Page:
Lol. I have to agree, your life will be turned upside down, but then after several years you'll realise that your life was upside down before the kids came along and they helped/forced you to put it up the right way.

If your boss doesn't have kids, he/she will never understand why you can arrive at work on Monday tired from the 2 days off work, change jobs now.

Stop buying nice things they'll only get broken. Agree with previous poster books are great, when your daughter is old enough read to her everynight. It's magical time together.

Ensure you and your partner have regular dates, children put a strain on a relationship, it's hard work. Without the dates you become Mum & Dad only, and not the fun couple you once were. Very important to keep the relationship with your partner joyful. Schedule time for your partner to do her things, a timeout to have fun with her friends and hobbies. Rearing children is tiring, especially for a breast feeding mother who is waking up during the night to feed the baby.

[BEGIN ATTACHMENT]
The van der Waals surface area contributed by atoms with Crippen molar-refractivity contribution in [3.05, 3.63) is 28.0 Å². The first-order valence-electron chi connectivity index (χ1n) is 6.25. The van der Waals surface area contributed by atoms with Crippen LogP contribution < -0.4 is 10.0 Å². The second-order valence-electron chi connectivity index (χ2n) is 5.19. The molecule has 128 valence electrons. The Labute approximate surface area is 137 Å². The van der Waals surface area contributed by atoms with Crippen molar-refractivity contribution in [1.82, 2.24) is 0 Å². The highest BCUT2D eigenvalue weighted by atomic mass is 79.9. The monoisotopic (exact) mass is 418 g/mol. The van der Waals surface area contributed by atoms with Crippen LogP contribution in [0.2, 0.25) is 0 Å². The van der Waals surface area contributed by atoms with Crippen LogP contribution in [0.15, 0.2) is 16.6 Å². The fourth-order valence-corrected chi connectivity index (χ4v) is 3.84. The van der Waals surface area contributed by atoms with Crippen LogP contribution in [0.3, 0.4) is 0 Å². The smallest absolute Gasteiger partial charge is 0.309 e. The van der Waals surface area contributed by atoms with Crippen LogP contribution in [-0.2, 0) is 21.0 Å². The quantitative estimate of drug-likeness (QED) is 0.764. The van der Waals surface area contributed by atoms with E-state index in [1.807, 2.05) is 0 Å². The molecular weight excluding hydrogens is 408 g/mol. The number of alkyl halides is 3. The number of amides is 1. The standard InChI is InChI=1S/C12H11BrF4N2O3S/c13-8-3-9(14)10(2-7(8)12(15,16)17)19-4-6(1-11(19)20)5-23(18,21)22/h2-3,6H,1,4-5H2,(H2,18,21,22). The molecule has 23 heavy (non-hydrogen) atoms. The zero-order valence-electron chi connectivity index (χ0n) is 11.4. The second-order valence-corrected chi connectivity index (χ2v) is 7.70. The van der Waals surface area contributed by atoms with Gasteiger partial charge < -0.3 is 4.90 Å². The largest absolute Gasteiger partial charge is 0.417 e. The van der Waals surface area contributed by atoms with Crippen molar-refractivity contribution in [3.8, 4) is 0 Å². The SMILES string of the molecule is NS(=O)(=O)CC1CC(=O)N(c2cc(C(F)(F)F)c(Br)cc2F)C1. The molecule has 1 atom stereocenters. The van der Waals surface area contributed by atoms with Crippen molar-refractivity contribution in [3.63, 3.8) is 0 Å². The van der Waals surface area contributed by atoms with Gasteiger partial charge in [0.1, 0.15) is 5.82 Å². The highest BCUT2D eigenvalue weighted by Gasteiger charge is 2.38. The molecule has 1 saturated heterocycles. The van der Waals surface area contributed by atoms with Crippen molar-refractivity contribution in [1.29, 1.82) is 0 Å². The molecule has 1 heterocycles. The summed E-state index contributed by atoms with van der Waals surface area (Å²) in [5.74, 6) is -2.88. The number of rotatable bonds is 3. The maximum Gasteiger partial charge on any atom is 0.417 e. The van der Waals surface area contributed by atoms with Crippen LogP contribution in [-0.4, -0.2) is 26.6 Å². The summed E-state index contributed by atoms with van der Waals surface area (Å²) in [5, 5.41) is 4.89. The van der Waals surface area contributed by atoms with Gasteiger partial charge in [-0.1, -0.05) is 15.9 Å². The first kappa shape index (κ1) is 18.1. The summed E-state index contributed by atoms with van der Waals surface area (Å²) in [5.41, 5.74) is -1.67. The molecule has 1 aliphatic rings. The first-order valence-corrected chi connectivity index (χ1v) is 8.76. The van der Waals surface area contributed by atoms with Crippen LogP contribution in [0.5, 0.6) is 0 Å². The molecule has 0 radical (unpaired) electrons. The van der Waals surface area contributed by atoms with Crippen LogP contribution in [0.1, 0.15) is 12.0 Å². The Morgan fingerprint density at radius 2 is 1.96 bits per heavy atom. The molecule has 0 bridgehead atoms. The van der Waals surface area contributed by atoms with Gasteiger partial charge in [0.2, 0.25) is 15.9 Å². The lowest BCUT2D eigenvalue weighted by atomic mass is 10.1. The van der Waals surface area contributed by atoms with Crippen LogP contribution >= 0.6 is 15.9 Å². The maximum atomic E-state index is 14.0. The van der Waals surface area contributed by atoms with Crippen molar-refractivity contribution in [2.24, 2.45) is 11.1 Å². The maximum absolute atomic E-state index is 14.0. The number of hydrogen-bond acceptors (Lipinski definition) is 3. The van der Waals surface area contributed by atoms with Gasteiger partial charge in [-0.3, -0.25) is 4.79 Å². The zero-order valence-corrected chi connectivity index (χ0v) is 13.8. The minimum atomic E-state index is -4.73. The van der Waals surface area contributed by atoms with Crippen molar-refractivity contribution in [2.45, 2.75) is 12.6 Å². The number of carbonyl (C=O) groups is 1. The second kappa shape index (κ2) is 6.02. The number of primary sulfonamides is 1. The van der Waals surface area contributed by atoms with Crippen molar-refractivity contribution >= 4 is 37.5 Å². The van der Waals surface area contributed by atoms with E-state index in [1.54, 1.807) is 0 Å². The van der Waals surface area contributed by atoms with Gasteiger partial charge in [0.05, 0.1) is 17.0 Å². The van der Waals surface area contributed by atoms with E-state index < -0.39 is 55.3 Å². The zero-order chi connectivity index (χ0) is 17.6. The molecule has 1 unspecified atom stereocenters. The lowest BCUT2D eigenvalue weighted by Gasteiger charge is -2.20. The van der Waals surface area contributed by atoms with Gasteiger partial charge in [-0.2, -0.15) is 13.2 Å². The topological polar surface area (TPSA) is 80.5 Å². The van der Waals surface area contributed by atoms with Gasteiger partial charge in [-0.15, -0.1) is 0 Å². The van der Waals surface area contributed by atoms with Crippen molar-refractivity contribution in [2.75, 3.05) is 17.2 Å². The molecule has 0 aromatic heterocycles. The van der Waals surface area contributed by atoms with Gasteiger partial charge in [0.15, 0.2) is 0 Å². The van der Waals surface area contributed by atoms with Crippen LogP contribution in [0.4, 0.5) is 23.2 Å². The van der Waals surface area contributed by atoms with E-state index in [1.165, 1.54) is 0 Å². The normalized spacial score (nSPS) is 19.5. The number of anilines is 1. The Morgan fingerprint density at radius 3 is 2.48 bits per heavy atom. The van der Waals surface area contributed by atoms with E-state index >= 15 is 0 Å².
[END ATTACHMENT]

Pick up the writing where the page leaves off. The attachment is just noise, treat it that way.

This comment may rub some people the wrong way, but I will say it anyway because I totally believe it. Consider getting married, because it creates security for your partner and child and a foundation for your family. I've seen it strengthen families.


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  Reply # 1482083 31-Jan-2016 07:55
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jeffnz:

FOLLOW THESE 14 SIMPLE TESTS BEFORE YOU DECIDE TO HAVE CHILDREN...


 


Test 1


Women: To prepare for maternity, put on a dressing gown and stick a beanbag down the front. Leave it there for 9 months. After 9 months remove 5% of the beans.